|Updated: 6/14/2012 9:47 pm
||Published: 6/14/2012 9:09 pm
The President and CEO of The Humane Society of the United States is in Little Rock to promote the protection of animals.
Wayne Pacelle hopes to increase awareness of animal abuse. Pacelle says more animals are being abused now than any other period in history.
Dozens of people turned out to the Little Rock Animal Village to hear Pacelle discuss animal cruelty prevention, and to promote his book, "The Bond: Our Kinship with Animals, Our Call to Defend Them."
Pacelle says while two thirds of American households have pets, puppy mills, fur fashion, and industrial farming still contribute to the millions of animal cruelty cases in the country.
The Little Rock Animal Village is always at full capacity with surrendered pets, puppies and kittens born from unwanted litters, abused, neglected and malnourished animals. Shelter Manager Tracy Roark says the mindset of many people is that animals don't have feeling. "They do and people need to understand that."
Pacelle says his mission is to call others to action. He wants to encourage others to volunteer and work with shelters like the Little Rock Animal Village. Roark says more people need to speak up in defense of animals who cannot speak for themselves. "It may be a hording issue, chaining animals, or it may be not watering or feeding them."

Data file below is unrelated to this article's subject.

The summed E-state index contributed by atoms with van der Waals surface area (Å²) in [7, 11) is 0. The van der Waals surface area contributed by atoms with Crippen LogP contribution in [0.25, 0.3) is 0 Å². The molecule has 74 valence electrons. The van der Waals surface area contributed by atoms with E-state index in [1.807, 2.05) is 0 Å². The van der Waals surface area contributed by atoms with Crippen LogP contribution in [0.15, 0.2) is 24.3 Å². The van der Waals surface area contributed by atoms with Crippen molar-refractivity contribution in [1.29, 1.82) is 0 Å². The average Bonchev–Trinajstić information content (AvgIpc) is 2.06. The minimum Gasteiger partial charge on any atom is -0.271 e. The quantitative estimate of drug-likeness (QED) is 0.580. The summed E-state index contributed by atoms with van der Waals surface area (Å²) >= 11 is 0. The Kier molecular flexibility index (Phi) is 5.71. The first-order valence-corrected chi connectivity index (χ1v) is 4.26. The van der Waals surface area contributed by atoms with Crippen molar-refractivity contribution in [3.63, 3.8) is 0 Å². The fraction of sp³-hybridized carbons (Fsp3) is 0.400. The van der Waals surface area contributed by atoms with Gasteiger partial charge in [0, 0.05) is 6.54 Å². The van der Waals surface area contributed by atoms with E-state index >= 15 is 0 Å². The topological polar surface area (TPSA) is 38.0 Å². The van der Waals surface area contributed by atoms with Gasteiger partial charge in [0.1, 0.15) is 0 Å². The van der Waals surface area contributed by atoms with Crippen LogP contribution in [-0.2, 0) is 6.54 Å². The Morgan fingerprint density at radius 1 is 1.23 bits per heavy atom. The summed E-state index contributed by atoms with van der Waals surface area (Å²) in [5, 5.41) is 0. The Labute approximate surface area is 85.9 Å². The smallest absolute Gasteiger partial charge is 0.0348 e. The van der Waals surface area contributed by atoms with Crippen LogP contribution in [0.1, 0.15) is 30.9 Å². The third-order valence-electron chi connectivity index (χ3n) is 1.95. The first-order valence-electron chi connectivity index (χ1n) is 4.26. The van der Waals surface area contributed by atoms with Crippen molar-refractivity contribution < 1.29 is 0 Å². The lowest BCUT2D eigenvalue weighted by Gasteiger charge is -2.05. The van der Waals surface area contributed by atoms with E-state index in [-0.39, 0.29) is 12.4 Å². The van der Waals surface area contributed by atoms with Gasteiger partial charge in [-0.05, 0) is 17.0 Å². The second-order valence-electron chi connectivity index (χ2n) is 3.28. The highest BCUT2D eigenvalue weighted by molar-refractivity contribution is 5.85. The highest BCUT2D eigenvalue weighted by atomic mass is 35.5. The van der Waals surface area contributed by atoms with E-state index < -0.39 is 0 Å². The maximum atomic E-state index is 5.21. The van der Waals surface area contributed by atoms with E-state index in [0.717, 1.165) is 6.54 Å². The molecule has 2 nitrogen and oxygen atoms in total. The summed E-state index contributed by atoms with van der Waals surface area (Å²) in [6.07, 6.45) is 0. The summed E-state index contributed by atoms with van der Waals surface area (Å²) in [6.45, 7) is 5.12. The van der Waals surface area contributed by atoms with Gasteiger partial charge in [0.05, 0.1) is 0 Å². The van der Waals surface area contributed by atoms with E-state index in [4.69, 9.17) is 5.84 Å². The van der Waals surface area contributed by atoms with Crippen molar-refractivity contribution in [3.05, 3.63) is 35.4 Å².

Roark and Pacelle are working to educate people about the protection of animals, but Pacelle says there's a stigma that comes with shelter animals. "There's a false notion that somehow the animals in shelters are defective or problematic, however it's usually a human problem that resulted the animal being relinquished."
Pacelle says when people learn to connect with animals, and realize their capacity to love a pet, people will make better choices. "We have to stop getting dogs from puppy mills because that's displacing animals in the adoption pipeline. When you buy a dog from a puppy mill you're contributing to the inhumane treatment of other dogs that are often subjected to a life of confinement, endless breeding, exposure to extreme heat and cold, and denied vet care. It's a simple choice."
Pacelle says there is a much bigger animal cruelty problem in the country. "Institutional problems like puppy mills, organized animal fighting, and industrialized agriculture with animals being jammed into cages and crates barely larger than their bodies."
Little Rock does have an anti-tethering law and animal cruelty is a felony in Arkansas. Roark says cruelty toward animals is an attitude that needs to be stopped. He says the best way to prevent abuse and neglect is to spay and neuter pets to help reduce the pet population.
June is Adopt a Shelter Cat Month. The Little Rock Animal Village has 50 cats available for $90 each which includes spay and neuter.